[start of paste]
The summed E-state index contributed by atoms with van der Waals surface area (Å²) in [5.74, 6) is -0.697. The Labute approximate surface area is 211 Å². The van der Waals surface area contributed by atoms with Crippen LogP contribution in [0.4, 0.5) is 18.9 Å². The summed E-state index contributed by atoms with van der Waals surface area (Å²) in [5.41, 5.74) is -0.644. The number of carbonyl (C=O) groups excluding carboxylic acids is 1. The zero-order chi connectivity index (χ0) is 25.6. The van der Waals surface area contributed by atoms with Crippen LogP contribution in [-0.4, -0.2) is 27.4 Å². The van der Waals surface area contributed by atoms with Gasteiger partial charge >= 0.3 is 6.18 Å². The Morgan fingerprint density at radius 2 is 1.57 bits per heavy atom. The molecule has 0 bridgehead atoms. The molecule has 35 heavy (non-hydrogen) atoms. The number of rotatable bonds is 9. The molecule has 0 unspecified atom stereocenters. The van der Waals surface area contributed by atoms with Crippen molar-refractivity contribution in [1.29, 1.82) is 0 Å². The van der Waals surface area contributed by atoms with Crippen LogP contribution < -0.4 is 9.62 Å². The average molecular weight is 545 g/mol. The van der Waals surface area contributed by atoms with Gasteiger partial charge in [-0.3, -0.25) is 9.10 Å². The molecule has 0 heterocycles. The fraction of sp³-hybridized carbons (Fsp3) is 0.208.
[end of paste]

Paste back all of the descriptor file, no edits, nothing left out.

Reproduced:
The summed E-state index contributed by atoms with van der Waals surface area (Å²) in [5.74, 6) is -0.697. The Labute approximate surface area is 211 Å². The van der Waals surface area contributed by atoms with Crippen LogP contribution in [0.4, 0.5) is 18.9 Å². The summed E-state index contributed by atoms with van der Waals surface area (Å²) in [5.41, 5.74) is -0.644. The number of carbonyl (C=O) groups excluding carboxylic acids is 1. The zero-order chi connectivity index (χ0) is 25.6. The van der Waals surface area contributed by atoms with Crippen LogP contribution in [-0.4, -0.2) is 27.4 Å². The van der Waals surface area contributed by atoms with Gasteiger partial charge >= 0.3 is 6.18 Å². The Morgan fingerprint density at radius 2 is 1.57 bits per heavy atom. The molecule has 0 bridgehead atoms. The molecule has 35 heavy (non-hydrogen) atoms. The number of rotatable bonds is 9. The molecule has 0 unspecified atom stereocenters. The van der Waals surface area contributed by atoms with Crippen molar-refractivity contribution in [1.29, 1.82) is 0 Å². The van der Waals surface area contributed by atoms with Crippen LogP contribution < -0.4 is 9.62 Å². The average molecular weight is 545 g/mol. The van der Waals surface area contributed by atoms with Gasteiger partial charge in [-0.3, -0.25) is 9.10 Å². The molecule has 0 heterocycles. The fraction of sp³-hybridized carbons (Fsp3) is 0.208.